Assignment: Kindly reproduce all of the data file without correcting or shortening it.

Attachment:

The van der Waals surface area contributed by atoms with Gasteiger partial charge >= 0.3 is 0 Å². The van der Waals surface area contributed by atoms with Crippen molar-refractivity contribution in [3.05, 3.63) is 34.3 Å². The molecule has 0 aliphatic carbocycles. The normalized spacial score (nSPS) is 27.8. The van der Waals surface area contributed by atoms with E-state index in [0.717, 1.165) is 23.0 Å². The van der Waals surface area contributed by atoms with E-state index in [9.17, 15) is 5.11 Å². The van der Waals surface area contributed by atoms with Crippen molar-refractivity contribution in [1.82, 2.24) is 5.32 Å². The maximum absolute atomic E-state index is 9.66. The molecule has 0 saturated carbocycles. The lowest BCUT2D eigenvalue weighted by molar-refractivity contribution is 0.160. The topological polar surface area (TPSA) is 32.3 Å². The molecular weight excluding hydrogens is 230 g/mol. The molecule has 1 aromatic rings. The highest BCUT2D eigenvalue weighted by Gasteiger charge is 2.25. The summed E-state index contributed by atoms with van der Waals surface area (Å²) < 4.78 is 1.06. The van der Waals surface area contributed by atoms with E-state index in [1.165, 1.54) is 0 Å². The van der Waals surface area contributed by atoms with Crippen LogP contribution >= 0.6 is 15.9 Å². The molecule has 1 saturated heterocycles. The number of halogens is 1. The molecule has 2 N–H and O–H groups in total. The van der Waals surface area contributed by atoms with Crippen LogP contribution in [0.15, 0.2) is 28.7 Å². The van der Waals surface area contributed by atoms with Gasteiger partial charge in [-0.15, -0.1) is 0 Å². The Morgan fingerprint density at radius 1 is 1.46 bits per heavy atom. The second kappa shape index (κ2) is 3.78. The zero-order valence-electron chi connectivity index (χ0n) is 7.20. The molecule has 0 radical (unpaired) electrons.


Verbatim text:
The van der Waals surface area contributed by atoms with Gasteiger partial charge >= 0.3 is 0 Å². The van der Waals surface area contributed by atoms with Crippen molar-refractivity contribution in [3.05, 3.63) is 34.3 Å². The molecule has 0 aliphatic carbocycles. The normalized spacial score (nSPS) is 27.8. The van der Waals surface area contributed by atoms with E-state index in [0.717, 1.165) is 23.0 Å². The van der Waals surface area contributed by atoms with E-state index in [9.17, 15) is 5.11 Å². The van der Waals surface area contributed by atoms with Crippen molar-refractivity contribution in [1.82, 2.24) is 5.32 Å². The maximum absolute atomic E-state index is 9.66. The molecule has 0 saturated carbocycles. The lowest BCUT2D eigenvalue weighted by molar-refractivity contribution is 0.160. The topological polar surface area (TPSA) is 32.3 Å². The molecular weight excluding hydrogens is 230 g/mol. The molecule has 1 aromatic rings. The highest BCUT2D eigenvalue weighted by Gasteiger charge is 2.25. The summed E-state index contributed by atoms with van der Waals surface area (Å²) < 4.78 is 1.06. The van der Waals surface area contributed by atoms with E-state index in [1.165, 1.54) is 0 Å². The van der Waals surface area contributed by atoms with Crippen LogP contribution >= 0.6 is 15.9 Å². The molecule has 1 saturated heterocycles. The number of halogens is 1. The molecule has 2 N–H and O–H groups in total. The van der Waals surface area contributed by atoms with Crippen LogP contribution in [0.15, 0.2) is 28.7 Å². The van der Waals surface area contributed by atoms with Gasteiger partial charge in [-0.15, -0.1) is 0 Å². The Morgan fingerprint density at radius 1 is 1.46 bits per heavy atom. The second kappa shape index (κ2) is 3.78. The zero-order valence-electron chi connectivity index (χ0n) is 7.20. The molecule has 0 radical (unpaired) electrons.